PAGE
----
Late in the evening of Saturday, April 18, 2020, a gunman embarked upon one of the deadliest killing sprees in modern Canadian history.
Thirteen hours later it was over, leaving scars on the rural community of Portapique, N.S., the province and the entire country.
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Twenty-two people lost their lives that weekend. Many more people lost someone they loved.
In Episode 5 of 13 Hours, Injustice Collector, we explore the gunman’s history. We also hear from people who knew the gunman and say they warned police about his violent behaviour and collection of illegal weapons.
Gabriel Wortman, the gunman, has been described by police and law enforcement experts as an “injustice collector.” The term refers to someone who has difficulty letting go of or forgiving past wrongs, real or imagined.
On June 4, RCMP Supt. Darren Campbell used this term to describe the gunman. Police have also said he had a lengthy history of disputes with family members, neighbours and strangers.
Other law enforcement experts familiar with the case say it appears the gunman collected grievances.
Michael Arntfield, a criminology professor at Western University and a former police officer, says that while not all injustice collectors go on to commit murder, it’s important to pay attention to early warning signs, including disputes, run-ins with police, fascination with weapons and violence.
James R. Fitzgerald, a retired FBI behavioural analyst, says that based on the details of the case, it’s likely the gunman spent years fixating on the different ways he believed people had wronged him.
Fitzgerald says this type of thinking can become extremely dangerous, especially when a person has the means to commit mass murder.
History of violence
The gunman had a long history of altercations prior to the April killing spree, according to police.
On April 28, Campbell said that the gunman was involved in a number of property disputes that may have contributed to his later behaviour.
In the fall of 2001, the gunman assaulted a 15-year-old boy outside his denture clinic in Dartmouth, N.S. The violent attack resulted in the victim being hospitalized.
The gunman pleaded guilty to assault in January 2002 and was given a conditional discharge, plus nine months probation, court records show. He was also banned from owning any weapons during that probation period.
The gunman also had a history of property disputes, court records show. These incidents stretched between at least 2004 and 2015.
In 2010, the gunman lent his uncle Glynn Wortman $165,000 to purchase a property in Portapique. At the time of the purchase, the gunman’s name was also added to the property deed.
The following year, Glynn Wortman paid his nephew back. But the gunman refused to take his own name off the property deed over the years, claiming he was still owed money, court documents show.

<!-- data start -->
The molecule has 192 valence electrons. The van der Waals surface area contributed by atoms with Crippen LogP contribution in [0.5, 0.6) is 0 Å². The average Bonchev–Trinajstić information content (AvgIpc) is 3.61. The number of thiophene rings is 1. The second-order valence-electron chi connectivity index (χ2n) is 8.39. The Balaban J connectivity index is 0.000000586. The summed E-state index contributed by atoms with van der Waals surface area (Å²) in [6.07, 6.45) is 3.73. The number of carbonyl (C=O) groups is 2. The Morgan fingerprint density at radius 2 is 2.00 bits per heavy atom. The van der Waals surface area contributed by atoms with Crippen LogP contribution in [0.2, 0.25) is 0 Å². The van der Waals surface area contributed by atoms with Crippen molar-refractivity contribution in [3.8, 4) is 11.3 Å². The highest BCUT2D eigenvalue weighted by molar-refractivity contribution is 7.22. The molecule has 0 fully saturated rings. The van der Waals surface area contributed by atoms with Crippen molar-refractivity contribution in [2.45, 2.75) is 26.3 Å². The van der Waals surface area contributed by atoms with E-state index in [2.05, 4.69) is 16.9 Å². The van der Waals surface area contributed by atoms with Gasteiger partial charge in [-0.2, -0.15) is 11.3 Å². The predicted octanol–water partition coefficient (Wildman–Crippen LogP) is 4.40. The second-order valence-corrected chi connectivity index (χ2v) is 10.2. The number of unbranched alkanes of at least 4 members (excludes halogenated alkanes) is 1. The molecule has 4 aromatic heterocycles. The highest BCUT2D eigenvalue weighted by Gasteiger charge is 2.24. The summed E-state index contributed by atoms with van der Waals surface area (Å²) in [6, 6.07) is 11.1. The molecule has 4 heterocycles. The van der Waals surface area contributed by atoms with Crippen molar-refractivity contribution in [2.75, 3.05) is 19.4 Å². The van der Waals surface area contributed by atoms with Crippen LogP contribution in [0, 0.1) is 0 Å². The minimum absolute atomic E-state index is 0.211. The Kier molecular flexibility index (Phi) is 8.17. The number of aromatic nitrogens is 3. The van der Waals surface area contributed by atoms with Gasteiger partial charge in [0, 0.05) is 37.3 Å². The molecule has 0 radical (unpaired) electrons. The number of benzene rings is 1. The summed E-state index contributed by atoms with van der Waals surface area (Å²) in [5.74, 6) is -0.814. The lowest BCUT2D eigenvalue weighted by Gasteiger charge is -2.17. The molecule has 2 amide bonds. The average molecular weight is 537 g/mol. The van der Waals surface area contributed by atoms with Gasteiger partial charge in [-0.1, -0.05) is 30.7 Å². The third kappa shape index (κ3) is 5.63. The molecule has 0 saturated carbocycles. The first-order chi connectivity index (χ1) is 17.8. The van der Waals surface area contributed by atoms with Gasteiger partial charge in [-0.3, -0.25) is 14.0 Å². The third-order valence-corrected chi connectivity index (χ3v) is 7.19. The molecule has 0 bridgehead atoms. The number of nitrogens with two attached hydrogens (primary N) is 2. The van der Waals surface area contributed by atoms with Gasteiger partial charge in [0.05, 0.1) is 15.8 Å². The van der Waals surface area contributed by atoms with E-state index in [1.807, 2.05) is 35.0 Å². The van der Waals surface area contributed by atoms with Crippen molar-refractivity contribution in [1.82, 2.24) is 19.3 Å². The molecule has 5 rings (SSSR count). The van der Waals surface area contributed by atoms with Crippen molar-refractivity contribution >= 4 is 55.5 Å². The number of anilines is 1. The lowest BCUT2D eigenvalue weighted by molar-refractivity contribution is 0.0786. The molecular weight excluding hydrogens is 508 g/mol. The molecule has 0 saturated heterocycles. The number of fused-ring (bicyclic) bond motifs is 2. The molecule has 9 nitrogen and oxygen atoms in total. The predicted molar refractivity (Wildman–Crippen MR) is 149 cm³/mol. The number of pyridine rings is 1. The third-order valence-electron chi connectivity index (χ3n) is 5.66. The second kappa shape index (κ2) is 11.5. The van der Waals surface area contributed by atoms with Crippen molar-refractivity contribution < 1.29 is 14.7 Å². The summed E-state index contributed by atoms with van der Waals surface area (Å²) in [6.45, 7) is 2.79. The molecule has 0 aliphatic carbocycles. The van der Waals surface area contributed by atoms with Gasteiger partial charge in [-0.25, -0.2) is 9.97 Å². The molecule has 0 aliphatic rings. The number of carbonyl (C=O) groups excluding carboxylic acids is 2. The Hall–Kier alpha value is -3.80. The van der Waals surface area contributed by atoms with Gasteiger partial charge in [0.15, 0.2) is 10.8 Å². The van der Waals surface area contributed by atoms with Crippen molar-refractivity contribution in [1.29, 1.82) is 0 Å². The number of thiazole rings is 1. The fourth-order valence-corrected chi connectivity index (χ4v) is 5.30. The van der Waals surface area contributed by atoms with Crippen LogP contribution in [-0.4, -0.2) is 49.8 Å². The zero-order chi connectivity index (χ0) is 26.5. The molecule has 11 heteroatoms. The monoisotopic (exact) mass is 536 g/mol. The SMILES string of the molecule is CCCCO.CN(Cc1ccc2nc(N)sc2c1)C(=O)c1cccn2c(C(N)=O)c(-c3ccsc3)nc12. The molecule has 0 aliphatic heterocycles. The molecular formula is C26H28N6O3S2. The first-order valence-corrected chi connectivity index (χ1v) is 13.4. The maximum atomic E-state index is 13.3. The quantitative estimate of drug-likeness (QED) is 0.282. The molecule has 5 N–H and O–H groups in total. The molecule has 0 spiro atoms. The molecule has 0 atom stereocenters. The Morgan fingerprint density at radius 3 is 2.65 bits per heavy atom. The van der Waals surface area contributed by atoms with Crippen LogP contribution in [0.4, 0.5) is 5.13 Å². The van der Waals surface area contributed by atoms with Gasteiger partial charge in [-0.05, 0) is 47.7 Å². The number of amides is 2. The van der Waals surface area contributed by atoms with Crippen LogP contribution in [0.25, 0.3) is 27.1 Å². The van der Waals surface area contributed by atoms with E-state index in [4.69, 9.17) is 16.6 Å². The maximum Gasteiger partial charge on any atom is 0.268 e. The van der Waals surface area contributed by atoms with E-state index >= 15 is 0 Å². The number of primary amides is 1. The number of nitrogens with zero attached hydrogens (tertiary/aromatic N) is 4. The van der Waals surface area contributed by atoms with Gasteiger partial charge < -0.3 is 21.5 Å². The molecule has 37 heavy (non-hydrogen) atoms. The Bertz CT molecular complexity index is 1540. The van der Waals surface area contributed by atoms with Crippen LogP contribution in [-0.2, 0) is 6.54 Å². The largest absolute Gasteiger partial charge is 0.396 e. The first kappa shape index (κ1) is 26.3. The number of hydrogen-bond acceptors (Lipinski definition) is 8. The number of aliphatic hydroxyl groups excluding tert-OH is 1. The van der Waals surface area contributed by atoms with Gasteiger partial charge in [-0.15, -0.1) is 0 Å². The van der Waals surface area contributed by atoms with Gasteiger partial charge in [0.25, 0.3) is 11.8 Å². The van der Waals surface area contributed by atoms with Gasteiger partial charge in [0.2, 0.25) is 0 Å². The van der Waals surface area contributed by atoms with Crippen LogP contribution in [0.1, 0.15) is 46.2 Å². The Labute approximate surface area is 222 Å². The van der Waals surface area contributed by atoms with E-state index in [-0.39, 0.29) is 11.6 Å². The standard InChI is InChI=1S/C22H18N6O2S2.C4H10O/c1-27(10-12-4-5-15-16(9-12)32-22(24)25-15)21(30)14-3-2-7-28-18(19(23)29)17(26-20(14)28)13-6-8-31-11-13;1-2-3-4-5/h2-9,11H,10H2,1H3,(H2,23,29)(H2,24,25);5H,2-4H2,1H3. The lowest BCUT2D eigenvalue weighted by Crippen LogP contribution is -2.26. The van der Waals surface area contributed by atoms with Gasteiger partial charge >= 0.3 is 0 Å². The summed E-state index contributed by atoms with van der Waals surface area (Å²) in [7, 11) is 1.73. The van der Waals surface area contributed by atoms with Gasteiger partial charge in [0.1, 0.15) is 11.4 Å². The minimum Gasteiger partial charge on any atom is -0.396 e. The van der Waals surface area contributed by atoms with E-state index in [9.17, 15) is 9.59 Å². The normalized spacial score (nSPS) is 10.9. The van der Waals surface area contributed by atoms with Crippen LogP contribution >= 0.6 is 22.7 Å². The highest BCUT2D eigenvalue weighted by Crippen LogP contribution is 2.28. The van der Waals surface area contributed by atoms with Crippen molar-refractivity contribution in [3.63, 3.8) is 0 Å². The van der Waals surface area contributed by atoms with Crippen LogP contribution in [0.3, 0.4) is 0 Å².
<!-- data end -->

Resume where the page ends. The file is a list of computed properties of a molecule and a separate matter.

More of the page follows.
When Glynn’s home in Portapique was sold in 2015, the issue went to court. A judge ruled that Glynn was the owner of the home and didn’t owe his nephew money from the sale. The pair never spoke again, Glynn said.
The gunman also had a dispute with his parents over a property in Portapique, court records show.
According to documents used by police to obtain search warrants for the gunman’s homes and businesses following the killing spree, he threatened to kill his parents in 2010 during the property dispute.
Halifax Regional Police said they investigated the gunman in June 2010 for uttering threats to kill his parents, but there wasn’t enough evidence to get search warrants or lay charges. It’s not clear if these incidents are connected.
Meanwhile, the gunman’s common-law spouse reportedly told police that the gunman violently assaulted his father while on vacation in Cuba.
Several witnesses have also told police that the gunman had a history of domestic violence toward his common-law spouse, court records show.
Brenda Forbes, a former neighbour who left Portapique in 2014 because she was scared of the gunman, says she reported this violence to police in 2013. She also says she told police about his collection of illegal weapons.
Forbes says that police interviewed her about these allegations, but that nothing was ever done afterward.
The RCMP have said they have no record of Forbes’ complaint.
According to police, the attacks on April 18 and 19 began when the gunman bound and assaulted his partner.
The gunman then went house to house in Portapique, where he killed 13 neighbours and set several homes and vehicles on fire.
On Dec. 4, Nova Scotia RCMP charged the gunman’s common-law spouse, 52-year-old Lisa Diana Banfield, along with 64-year-old James Blair Banfield and 60-year-old Brian Brewster, with unlawfully supplying ammunition to the gunman that he used in the attacks. Police allege the three individuals provided the gunman with ammunition between March 17 and April 18.
The RCMP said all three individuals are co-operating with the investigation and that none of them had any prior knowledge of the gunman’s actions on April 18 and 19. None of the allegations have been proven in court.
But advocates for survivors of domestic violence question why police laid charges against the gunman’s common-law spouse given the history of abuse she endured.
Linda MacDonald, a community advocate with Nova Scotia Feminists Fighting Femicide, says she’s concerned the charges could discourage people who experience intimate partner violence from seeking help.
She questions whether laying charges against the gunman’s common-law spouse is in the public interest, especially given that police have said she and the other people charged had no prior knowledge of the gunman’s actions on April 18 and 19.
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